Face to face with GretaNova

 

Full Band

There’s something of majestic space rock in the music GretaNova make. They might as well become the next Muse and, no kidding, their potential and talent are huge, mark my words. Rock Britain chats to the band about their formation, ‘Volumes Of Revolution’ and music that matters.

– GretaNova were formed all the way back in 2006. How did you decide to get into music and start the band in the first place? – 

– Our drummer James is the only one left from the original line-up in 2006. The band was formed by 4 people who worked together in Leeds. The singer was an old college friend of James’ and asked him to help out on drums until they found someone permanent. James was based in Sheffield and didn’t want to commit, eventually they ended up at a practice room in Barnsley and James stayed on. The band was never supposed to be anything serious; it was just 3 guys and a girl playing music for fun with mostly punk and metal influences. Eventually a few members left the band to live elsewhere and Ben joined GretaNova. The band started to take things more seriously as Ben was the first proper musician we’d had! He brought a massive change in style to us and gave us a more professional, creative sound and pushed us to our limits as musicians.

– There have been some line-up and sound changes in the band. What kind of evolution have you gone through and what prompted those changes?

– The original line-up had more of a punk/grunge sound. Then when 3 of the original line-up left and our singer Ben and guitarist Mark V joined our sound changed, firstly towards a heavier sound but then gradually we started using dynamics and textures instead of relying on high gain and volume.  We’ve had the same line-up for the last couple of years since Mark B came in on bass and our sound has probably dialled back a little bit. The fact that we’ve had a solid line-up for a while now has meant our music has become a little more complex and progressive as we’ve had time to try a lot of different ideas.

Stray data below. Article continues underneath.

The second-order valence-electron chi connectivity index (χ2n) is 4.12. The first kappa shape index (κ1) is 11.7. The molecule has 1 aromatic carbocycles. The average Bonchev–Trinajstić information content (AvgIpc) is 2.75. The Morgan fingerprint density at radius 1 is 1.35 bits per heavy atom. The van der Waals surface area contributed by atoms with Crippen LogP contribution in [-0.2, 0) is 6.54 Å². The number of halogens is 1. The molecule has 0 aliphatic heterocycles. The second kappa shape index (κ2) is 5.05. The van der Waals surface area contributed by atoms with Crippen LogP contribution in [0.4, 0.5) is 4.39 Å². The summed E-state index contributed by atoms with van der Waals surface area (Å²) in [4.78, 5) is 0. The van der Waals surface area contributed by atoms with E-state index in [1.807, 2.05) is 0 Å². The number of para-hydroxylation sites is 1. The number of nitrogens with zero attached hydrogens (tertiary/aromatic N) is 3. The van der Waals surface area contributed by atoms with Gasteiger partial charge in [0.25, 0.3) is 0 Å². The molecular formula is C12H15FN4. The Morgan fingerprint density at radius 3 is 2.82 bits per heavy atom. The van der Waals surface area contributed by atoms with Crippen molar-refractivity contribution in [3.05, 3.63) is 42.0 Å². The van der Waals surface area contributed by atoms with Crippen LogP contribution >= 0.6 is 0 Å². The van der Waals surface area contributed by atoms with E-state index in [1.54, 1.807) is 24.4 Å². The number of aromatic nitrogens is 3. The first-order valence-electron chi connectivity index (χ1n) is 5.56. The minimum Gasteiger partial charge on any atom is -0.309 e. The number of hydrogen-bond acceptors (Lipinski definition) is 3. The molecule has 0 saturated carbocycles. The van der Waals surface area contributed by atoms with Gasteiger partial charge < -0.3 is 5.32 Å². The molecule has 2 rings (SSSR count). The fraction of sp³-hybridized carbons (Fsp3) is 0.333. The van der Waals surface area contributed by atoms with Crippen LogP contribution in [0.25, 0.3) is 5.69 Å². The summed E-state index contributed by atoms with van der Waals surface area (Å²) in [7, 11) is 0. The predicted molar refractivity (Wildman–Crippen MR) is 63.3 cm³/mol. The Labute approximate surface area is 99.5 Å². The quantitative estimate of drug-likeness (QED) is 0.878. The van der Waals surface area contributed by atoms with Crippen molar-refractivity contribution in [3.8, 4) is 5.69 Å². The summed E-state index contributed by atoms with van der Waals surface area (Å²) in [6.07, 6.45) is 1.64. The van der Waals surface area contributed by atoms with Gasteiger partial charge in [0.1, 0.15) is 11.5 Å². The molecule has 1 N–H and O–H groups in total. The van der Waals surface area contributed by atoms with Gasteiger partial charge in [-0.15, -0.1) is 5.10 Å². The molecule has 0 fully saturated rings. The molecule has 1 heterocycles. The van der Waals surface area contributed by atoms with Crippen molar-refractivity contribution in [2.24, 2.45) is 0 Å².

– How does your present sound reflect your outlook on making music and you as musicians at the present moment in your career? 

– Within our latest EP ‘Volumes of Revolution’ we have produced a more diverse set of songs, ranging of reggae bass lines to thumping drums and driving guitars. At the same time we’re incorporating more dynamics and articulation into the music, searching for those quieter moments and then being hit hard with a wall of sound!  

These progressions reflect where we are heading naturally with our sound, each new song we are working on now we find ourselves looking for that something a little different and more expressive. 

– Your third EP ‘Volumes of Revolution’ is out. How was this EP born and what were the main inspirations for it? – 

– Volumes of Revolution was born, like many, in the bedroom! Solitary negative thoughts were passed from paper to logic. The main creative input came through Ben and once demos of each track had been created, we would have a play through in practice. From here any moments of inspiration like a tweak from Mark B on the bass, or a more personalised beat from James were added. Mark V never fails to bring some amazing riff ideas and guitar harmonies. 

The inspiration for the EP came purely from the love of music and naturally wanting to write but also putting negative thoughts and emotions down and turning them into positive, rewarding songs. Just playing live and putting on a good show is enough inspiration to want to sit down and write some new songs! 

– You self-recorded ‘Volumes Of Revolution’. What advice would you give to up-and-coming musicians who also self-record their music? What are the biggest dos of self-recording? 

– Our first bit of advice would be that if you are plan on having your drums recorded in a studio, be sure to have all the songs properly prepared and arranged and be realistic about how many songs you want to achieve in the time frame available. The last thing you want to be doing is messing around doing retakes and making changes to the songs. It will end up being very expensive! In, Out!